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  10. Microbiopolitics: Security Mechanisms, the Hela Cell, and The Human Strain.Sean Erwin - 2014 - Humanities and Technology Review 33.
    This paper examines the notion of the biopolitical body from the standpoint of Foucault’s logic of the security mechanism and the history he tells of vaccine technology. It then investigates how the increasing importance of the genetic code for determining the meaning and limits of the human in the field of 20th century cell biology has been a cause for ongoing transformation in the practices that currently extend vaccine research and development. I argue that these transformations mark the emergence of (...)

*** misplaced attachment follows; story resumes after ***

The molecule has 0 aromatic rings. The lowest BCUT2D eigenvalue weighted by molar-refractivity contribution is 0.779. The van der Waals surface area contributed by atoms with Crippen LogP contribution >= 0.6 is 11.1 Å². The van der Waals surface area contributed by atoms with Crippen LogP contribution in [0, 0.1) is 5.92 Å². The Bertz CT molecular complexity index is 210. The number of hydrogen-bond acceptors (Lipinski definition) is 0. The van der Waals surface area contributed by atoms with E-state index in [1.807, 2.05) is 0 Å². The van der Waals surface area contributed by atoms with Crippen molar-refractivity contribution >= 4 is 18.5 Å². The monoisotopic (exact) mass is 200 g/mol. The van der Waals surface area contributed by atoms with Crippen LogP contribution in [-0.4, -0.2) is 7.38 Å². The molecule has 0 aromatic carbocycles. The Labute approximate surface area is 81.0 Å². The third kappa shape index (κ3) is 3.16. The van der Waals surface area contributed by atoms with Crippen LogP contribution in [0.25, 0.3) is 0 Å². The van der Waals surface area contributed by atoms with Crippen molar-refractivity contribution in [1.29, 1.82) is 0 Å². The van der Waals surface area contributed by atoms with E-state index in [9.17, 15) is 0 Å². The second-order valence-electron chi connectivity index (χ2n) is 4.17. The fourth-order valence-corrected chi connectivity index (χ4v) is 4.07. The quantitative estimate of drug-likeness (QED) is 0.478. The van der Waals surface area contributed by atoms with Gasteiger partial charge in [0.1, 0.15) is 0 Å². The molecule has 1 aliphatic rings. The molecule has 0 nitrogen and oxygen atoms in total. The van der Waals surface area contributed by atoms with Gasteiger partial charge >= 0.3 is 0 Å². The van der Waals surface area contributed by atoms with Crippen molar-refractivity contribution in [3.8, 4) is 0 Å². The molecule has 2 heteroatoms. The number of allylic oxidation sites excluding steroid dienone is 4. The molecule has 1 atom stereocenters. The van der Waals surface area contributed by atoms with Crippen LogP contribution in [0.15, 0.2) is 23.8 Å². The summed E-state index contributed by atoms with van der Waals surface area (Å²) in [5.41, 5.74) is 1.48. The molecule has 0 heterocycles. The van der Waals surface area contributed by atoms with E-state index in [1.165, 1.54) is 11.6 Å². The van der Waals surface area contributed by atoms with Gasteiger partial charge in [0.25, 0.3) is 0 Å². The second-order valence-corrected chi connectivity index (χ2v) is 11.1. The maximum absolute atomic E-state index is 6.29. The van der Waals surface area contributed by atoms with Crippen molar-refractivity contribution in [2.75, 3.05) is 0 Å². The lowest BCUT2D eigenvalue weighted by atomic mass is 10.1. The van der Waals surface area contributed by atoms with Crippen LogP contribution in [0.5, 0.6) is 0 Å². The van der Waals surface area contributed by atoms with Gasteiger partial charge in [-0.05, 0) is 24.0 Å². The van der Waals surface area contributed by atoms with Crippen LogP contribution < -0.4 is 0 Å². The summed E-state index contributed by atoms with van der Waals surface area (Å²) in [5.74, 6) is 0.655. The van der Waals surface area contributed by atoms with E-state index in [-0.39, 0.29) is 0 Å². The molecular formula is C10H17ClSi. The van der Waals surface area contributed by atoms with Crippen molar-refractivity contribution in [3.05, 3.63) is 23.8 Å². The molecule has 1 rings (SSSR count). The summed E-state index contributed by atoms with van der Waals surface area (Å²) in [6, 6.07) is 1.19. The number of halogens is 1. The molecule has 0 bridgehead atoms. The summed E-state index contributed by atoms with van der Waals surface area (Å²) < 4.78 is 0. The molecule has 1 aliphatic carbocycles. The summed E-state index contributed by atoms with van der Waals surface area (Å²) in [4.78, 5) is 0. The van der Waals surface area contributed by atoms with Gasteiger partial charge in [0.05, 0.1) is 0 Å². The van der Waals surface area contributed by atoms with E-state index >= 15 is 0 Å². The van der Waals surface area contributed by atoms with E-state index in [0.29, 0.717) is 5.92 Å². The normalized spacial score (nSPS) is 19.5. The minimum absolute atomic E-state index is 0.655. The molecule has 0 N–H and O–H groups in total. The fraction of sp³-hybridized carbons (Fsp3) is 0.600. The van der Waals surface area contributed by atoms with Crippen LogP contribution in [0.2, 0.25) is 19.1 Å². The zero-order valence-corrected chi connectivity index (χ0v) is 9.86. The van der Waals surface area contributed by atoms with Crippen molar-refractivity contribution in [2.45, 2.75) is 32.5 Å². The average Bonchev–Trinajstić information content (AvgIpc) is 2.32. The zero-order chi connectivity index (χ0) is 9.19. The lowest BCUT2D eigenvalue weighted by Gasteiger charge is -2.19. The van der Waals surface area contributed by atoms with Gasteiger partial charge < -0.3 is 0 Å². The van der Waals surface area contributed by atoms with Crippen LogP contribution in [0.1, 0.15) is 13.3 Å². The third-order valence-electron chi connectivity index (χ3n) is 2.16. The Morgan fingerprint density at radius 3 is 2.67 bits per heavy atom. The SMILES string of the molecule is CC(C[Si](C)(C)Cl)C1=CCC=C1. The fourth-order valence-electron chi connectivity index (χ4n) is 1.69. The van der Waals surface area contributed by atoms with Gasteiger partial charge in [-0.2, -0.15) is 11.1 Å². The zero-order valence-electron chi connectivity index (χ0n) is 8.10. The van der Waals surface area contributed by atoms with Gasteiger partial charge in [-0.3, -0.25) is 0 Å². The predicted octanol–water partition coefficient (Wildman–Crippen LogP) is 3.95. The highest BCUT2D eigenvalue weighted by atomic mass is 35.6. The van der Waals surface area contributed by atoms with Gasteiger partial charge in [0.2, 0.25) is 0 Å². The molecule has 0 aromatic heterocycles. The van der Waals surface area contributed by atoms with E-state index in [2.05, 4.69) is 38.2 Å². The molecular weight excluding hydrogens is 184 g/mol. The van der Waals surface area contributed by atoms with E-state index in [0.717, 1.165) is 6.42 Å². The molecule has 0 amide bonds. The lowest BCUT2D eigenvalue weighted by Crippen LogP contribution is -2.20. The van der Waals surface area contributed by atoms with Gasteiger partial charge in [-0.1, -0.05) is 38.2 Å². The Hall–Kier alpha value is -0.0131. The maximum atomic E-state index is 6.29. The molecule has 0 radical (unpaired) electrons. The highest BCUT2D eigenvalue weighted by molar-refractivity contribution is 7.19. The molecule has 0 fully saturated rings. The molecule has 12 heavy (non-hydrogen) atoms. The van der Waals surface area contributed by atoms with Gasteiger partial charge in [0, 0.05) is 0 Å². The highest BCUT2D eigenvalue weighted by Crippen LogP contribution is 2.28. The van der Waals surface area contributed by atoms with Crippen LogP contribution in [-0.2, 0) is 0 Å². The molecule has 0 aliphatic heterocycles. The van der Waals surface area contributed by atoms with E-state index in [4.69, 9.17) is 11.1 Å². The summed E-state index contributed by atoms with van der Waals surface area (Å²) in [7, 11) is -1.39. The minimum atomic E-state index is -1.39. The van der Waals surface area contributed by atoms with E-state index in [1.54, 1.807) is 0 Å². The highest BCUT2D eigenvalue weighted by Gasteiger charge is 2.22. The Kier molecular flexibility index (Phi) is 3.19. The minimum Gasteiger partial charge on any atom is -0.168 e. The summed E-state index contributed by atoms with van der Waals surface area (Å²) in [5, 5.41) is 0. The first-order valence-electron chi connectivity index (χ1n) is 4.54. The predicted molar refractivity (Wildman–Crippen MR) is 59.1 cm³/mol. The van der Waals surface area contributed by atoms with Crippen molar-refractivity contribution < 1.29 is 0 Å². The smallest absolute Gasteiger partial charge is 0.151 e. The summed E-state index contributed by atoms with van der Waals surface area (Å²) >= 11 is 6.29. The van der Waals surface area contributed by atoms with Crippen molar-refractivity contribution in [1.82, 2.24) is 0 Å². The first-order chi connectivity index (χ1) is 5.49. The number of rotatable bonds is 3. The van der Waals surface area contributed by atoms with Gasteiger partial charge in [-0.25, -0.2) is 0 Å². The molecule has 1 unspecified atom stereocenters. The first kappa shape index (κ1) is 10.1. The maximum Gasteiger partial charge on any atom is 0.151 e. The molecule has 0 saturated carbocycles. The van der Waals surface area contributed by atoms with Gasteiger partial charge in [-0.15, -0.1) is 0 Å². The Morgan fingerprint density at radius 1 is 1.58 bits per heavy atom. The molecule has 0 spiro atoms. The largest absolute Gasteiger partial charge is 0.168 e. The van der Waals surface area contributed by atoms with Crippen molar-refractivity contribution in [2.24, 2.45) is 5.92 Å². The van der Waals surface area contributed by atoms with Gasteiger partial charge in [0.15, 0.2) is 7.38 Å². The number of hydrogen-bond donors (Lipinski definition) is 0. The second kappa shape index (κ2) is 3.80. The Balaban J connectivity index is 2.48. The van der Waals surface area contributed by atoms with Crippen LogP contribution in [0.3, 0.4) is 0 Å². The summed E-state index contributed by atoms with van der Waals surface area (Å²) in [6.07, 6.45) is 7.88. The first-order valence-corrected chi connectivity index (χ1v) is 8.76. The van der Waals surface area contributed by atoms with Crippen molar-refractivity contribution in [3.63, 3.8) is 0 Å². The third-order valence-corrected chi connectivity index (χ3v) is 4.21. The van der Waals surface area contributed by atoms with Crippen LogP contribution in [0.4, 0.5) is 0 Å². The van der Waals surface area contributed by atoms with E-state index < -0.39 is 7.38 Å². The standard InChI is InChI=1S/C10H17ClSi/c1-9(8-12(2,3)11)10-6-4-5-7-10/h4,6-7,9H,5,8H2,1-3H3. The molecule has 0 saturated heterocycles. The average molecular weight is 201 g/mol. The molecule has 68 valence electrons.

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  11. A Psychological Perspective Comparing the Views of Dai Zhen (戴 震) and Zhu Xi (朱 熹) On Human Nature.Ali Far - 2014 - GSTF Journal of Psychology 1 (2).
    The objective of this paper is to provide a psychological perspective on Zhu Xi (ZX) and Dai Zhen (DZ) views about human nature, by comparing the potential implications of their views on an agent's moral cultivation. To help frame this objective, I will ask and answer the following question: if one commits to ZX who holds the view that human nature is innately good, although obscured, versus if one holds DZ's view that while human nature has the potential for good (...)
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  12. Filming Dance: Embodied Syntax in Sasha Waltz' S.Helen A. Fielding - 2015 - Paragraph 38 (1):69-85.